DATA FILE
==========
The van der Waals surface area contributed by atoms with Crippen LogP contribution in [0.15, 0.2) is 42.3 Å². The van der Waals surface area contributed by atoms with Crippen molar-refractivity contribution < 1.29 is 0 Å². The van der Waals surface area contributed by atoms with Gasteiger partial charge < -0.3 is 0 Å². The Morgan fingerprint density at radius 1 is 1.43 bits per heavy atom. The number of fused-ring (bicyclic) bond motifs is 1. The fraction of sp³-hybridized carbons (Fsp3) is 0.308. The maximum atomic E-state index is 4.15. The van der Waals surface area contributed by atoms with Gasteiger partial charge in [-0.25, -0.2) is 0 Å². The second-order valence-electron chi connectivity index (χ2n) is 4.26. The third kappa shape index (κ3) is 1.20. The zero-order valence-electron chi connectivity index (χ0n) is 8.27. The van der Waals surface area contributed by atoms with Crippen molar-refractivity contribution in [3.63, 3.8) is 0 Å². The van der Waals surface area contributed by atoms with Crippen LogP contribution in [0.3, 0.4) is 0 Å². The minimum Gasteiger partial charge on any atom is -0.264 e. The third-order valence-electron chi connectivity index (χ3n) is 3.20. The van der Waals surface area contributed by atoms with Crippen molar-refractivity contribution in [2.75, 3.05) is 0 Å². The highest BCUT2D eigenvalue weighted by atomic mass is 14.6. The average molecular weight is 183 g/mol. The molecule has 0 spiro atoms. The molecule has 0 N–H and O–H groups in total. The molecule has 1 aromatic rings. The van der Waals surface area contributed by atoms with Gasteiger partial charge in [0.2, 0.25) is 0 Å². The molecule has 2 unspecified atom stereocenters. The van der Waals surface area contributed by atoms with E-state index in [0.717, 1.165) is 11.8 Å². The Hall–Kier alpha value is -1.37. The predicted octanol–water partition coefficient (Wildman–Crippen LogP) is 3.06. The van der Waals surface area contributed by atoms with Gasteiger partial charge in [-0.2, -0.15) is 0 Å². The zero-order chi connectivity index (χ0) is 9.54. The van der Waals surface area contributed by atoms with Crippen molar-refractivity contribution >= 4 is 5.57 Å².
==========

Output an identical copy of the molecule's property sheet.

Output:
The van der Waals surface area contributed by atoms with Crippen LogP contribution in [0.15, 0.2) is 42.3 Å². The van der Waals surface area contributed by atoms with Crippen molar-refractivity contribution < 1.29 is 0 Å². The van der Waals surface area contributed by atoms with Gasteiger partial charge < -0.3 is 0 Å². The Morgan fingerprint density at radius 1 is 1.43 bits per heavy atom. The number of fused-ring (bicyclic) bond motifs is 1. The fraction of sp³-hybridized carbons (Fsp3) is 0.308. The maximum atomic E-state index is 4.15. The van der Waals surface area contributed by atoms with Gasteiger partial charge in [-0.25, -0.2) is 0 Å². The second-order valence-electron chi connectivity index (χ2n) is 4.26. The third kappa shape index (κ3) is 1.20. The zero-order valence-electron chi connectivity index (χ0n) is 8.27. The van der Waals surface area contributed by atoms with Crippen molar-refractivity contribution in [3.63, 3.8) is 0 Å². The van der Waals surface area contributed by atoms with Crippen LogP contribution in [0.3, 0.4) is 0 Å². The minimum Gasteiger partial charge on any atom is -0.264 e. The third-order valence-electron chi connectivity index (χ3n) is 3.20. The van der Waals surface area contributed by atoms with Crippen molar-refractivity contribution in [2.75, 3.05) is 0 Å². The highest BCUT2D eigenvalue weighted by atomic mass is 14.6. The average molecular weight is 183 g/mol. The molecule has 0 spiro atoms. The molecule has 0 N–H and O–H groups in total. The molecule has 1 aromatic rings. The van der Waals surface area contributed by atoms with Gasteiger partial charge in [0.2, 0.25) is 0 Å². The molecule has 2 unspecified atom stereocenters. The van der Waals surface area contributed by atoms with E-state index in [0.717, 1.165) is 11.8 Å². The Hall–Kier alpha value is -1.37. The predicted octanol–water partition coefficient (Wildman–Crippen LogP) is 3.06. The van der Waals surface area contributed by atoms with Gasteiger partial charge in [-0.2, -0.15) is 0 Å². The zero-order chi connectivity index (χ0) is 9.54. The van der Waals surface area contributed by atoms with Crippen molar-refractivity contribution >= 4 is 5.57 Å².